Individuals are asked to provide information about themselves, family members and other associates. It may be checked against information held by the Security Service (MI5) and third party references. “Interviews with the vetting subject and referees may be carried out to establish good character and to verify information that has been provided.”

The Government policy states: “Security clearances may be refused or withdrawn” in cases where “there are security concerns related to an individual’s involvement or connection with activities, organisations or individuals associated with the threats described in this Statement (or any similar new threats that emerge)”

It adds that other reasons can include “personal circumstances, current or past conduct indicate that an individual may be susceptible to pressure or improper influence” and “other behaviours or circumstances indicate unreliability”.

“There are no national security vetting appeal routes for applicants for employment who are refused a national security clearance,” the advice states.

The role of Private Secretary is one of the most important in the Leader of the Opposition’s office. Awan’s predecessor in the job was Laura Parker, who left to become National Coordinator of Momentum.

When the party advertised the post it said the successful candidate would be responsible for “ensuring that the political actions and requirements of the Labour Party Leader’s Office are delivered effectively and efficiently”

The Private Secretary “will provide advice to the Labour Party Leader as and when required, coordinating with the work of the teams within the Leader’s Office” and show “the ability to provide strategic advice”.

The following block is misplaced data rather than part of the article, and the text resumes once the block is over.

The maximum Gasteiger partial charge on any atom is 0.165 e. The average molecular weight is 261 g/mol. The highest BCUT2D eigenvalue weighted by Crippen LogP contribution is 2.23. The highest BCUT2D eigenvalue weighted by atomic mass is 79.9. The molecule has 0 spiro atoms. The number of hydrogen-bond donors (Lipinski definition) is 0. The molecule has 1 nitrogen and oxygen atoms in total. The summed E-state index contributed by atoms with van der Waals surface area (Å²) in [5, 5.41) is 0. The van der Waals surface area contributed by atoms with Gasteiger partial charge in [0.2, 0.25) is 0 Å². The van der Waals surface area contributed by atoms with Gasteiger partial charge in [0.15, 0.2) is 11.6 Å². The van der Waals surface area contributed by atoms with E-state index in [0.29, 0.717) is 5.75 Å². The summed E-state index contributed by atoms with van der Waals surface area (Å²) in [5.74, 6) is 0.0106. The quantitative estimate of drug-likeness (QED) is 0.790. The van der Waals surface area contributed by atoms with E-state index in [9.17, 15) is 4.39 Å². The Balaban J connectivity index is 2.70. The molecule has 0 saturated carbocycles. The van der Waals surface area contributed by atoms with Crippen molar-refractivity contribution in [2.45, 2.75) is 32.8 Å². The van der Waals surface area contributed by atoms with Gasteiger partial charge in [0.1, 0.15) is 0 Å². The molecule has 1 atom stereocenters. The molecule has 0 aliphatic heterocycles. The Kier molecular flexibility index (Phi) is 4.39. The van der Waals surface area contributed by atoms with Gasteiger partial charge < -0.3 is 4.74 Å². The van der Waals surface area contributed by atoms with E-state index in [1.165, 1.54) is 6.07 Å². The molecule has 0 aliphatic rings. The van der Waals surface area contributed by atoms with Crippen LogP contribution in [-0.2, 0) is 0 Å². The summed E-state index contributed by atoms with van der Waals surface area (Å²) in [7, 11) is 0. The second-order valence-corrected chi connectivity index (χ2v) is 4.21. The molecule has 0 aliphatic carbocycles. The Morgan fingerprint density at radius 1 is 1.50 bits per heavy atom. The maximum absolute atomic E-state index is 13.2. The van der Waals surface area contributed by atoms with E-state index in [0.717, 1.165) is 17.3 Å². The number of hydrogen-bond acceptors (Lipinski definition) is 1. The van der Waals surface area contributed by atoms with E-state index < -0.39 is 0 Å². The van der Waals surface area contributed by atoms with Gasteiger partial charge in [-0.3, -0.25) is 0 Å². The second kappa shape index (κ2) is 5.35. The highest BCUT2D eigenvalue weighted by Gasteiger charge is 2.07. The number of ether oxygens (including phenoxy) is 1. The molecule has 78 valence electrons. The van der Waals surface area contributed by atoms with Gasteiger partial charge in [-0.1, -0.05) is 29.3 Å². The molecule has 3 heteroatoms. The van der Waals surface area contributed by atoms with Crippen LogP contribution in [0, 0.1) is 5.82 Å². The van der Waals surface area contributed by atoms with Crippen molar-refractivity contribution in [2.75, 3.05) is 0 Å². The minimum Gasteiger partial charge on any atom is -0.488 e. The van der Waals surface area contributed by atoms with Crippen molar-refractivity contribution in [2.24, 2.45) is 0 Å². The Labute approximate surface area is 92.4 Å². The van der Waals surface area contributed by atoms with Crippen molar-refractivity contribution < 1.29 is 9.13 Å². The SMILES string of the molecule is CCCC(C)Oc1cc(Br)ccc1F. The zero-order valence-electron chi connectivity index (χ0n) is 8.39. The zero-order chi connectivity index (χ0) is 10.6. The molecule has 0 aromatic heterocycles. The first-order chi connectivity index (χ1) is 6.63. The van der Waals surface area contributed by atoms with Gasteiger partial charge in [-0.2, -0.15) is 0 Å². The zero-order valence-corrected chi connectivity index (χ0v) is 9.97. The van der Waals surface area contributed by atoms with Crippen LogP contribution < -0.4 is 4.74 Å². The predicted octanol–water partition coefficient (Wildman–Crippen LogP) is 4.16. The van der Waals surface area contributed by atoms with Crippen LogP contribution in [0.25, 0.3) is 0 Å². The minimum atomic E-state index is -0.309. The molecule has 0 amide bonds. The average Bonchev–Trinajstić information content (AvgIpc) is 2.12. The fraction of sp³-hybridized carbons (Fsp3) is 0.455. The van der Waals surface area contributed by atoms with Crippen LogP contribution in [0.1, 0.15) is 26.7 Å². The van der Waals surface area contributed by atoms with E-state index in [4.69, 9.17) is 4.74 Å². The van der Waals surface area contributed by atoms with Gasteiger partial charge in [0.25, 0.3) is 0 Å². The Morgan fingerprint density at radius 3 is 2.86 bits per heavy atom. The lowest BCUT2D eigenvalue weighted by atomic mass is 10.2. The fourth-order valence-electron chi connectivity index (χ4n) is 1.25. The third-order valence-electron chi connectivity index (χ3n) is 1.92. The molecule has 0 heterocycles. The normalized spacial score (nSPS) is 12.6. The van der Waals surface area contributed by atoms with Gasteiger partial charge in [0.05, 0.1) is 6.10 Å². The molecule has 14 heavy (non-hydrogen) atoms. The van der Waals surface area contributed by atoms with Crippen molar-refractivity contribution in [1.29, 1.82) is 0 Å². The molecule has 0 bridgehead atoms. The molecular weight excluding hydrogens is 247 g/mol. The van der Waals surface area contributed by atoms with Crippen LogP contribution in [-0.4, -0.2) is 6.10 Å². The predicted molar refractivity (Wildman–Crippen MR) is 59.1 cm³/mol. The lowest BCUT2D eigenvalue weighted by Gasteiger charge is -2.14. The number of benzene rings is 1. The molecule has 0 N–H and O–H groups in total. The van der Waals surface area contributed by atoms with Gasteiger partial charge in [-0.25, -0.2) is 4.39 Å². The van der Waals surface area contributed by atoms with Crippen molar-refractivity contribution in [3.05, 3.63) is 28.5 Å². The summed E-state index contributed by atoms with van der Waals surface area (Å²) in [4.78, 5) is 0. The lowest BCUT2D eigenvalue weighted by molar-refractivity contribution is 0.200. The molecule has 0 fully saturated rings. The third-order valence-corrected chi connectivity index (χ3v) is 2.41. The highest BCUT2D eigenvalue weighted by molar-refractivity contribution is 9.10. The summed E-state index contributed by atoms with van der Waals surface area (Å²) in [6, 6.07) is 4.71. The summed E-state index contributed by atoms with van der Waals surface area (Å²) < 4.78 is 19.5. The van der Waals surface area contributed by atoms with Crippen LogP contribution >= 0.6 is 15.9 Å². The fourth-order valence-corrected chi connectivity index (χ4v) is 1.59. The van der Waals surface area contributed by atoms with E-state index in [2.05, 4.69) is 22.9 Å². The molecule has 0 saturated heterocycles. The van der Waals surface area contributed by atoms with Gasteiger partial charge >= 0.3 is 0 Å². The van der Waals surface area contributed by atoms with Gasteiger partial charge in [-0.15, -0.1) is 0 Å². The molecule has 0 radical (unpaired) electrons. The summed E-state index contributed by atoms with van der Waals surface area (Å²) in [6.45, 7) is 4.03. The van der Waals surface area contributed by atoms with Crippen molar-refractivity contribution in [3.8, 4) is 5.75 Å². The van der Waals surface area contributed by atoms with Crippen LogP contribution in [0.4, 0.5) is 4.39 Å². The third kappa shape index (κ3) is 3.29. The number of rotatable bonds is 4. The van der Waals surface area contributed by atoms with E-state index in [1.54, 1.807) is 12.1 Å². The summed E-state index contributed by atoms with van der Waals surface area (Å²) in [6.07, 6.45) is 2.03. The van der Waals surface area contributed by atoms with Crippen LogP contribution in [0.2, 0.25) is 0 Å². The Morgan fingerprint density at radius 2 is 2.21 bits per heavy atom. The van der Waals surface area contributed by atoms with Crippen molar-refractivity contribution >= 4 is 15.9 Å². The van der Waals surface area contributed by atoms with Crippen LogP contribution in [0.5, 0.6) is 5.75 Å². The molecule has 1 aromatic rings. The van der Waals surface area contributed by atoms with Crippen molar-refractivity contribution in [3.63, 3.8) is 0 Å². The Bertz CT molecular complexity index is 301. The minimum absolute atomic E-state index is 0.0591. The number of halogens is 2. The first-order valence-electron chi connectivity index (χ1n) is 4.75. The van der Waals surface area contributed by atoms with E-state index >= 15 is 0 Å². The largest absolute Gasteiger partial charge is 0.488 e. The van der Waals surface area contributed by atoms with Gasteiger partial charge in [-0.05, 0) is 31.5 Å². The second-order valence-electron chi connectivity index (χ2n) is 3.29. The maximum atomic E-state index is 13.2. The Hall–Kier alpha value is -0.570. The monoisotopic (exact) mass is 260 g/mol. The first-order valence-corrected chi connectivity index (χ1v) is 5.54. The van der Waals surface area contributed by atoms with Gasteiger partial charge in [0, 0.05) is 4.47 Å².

The UK’s current threat level is set at “severe”, with a terror attack deemed highly likely. The threat level is one below the highest rating of “critical”, when an attack is deemed imminent.

Security on the Parliamentary estate has been stepped up since the 2017 Westminster Bridge terror attack and security forces have faced the separate challenge of Russian inspired threats.

Corbyn has repeatedly insisted on seeing evidence of any Russian involvement in the Novichok poisoning of Sergei Skripal and his daughter. He was briefed by security officials last week on the murder of Briton Dawn Sturgess.

It was reported this month that the Labour leader had been invited to a “full briefing” briefing by MI5 chief Sir Andrew Parker on the threat from Islamist terrorists in the UK and returning from the Middle East. It is unclear if he has attended the briefing.

This week also marks the beginning of the inquests into the deaths of five victims of the 2017 terror attack on Westminster Bridge, with the inquest into the death of the attacker, Khalid Masood, following afterwards.

In August this year, a man was arrested on suspicion of terror offences after his car crashed into pedestrians and cyclists outside the Palace of Westminster.

Very little is publicly known about Awan. She was previously an activist with the Left Unity pressure group, attending its inaugural meeting in 2013. The group was formed after a plea from filmmaker Ken Loach for a new party to provide a left-wing alternative to Ed Miliband’s Labour.

According to a crowdfunding page online, Awan this year made a donation to a charitable event in aid of Helping Households Under Great Stress (HHUGS). She wrote on the site: ‘Great cause!’

The group exists to “provide financial, emotional, and practical support and advice to Muslim household impacted by counter-terrorism, national security and extremism-related laws, policies and procedures in the UK and abroad”.

The charity states: “For every arrest and detention, a home has been raided and ravaged and a family has suffered the loss of a loved one, a breadwinner, a dear husband. a much-loved son. These are homes where life will never be the same.”